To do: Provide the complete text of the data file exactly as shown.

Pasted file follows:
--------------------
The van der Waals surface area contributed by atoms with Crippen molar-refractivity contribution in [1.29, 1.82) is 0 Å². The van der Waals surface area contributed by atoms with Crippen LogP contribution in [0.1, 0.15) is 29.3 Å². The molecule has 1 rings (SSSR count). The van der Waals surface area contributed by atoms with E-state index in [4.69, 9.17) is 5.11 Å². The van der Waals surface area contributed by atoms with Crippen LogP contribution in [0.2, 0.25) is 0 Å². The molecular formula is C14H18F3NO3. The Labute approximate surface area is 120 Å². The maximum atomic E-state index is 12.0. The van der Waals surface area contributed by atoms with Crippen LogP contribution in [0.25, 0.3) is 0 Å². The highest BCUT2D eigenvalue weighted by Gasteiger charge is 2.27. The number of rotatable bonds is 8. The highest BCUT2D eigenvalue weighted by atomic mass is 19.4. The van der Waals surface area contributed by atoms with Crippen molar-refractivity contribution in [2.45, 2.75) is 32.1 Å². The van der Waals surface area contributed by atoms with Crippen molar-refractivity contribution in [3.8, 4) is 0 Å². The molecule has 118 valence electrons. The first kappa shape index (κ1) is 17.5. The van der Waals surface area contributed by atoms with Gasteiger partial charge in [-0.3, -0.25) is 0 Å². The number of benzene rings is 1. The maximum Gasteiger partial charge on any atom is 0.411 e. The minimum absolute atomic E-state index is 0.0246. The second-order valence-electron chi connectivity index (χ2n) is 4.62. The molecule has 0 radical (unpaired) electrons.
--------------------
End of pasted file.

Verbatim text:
The van der Waals surface area contributed by atoms with Crippen molar-refractivity contribution in [1.29, 1.82) is 0 Å². The van der Waals surface area contributed by atoms with Crippen LogP contribution in [0.1, 0.15) is 29.3 Å². The molecule has 1 rings (SSSR count). The van der Waals surface area contributed by atoms with E-state index in [4.69, 9.17) is 5.11 Å². The van der Waals surface area contributed by atoms with Crippen LogP contribution in [0.2, 0.25) is 0 Å². The molecular formula is C14H18F3NO3. The Labute approximate surface area is 120 Å². The maximum atomic E-state index is 12.0. The van der Waals surface area contributed by atoms with Crippen LogP contribution in [0.25, 0.3) is 0 Å². The highest BCUT2D eigenvalue weighted by Gasteiger charge is 2.27. The number of rotatable bonds is 8. The highest BCUT2D eigenvalue weighted by atomic mass is 19.4. The van der Waals surface area contributed by atoms with Crippen molar-refractivity contribution in [2.45, 2.75) is 32.1 Å². The van der Waals surface area contributed by atoms with Crippen molar-refractivity contribution in [3.8, 4) is 0 Å². The molecule has 118 valence electrons. The first kappa shape index (κ1) is 17.5. The van der Waals surface area contributed by atoms with Gasteiger partial charge in [-0.3, -0.25) is 0 Å². The number of benzene rings is 1. The maximum Gasteiger partial charge on any atom is 0.411 e. The minimum absolute atomic E-state index is 0.0246. The second-order valence-electron chi connectivity index (χ2n) is 4.62. The molecule has 0 radical (unpaired) electrons.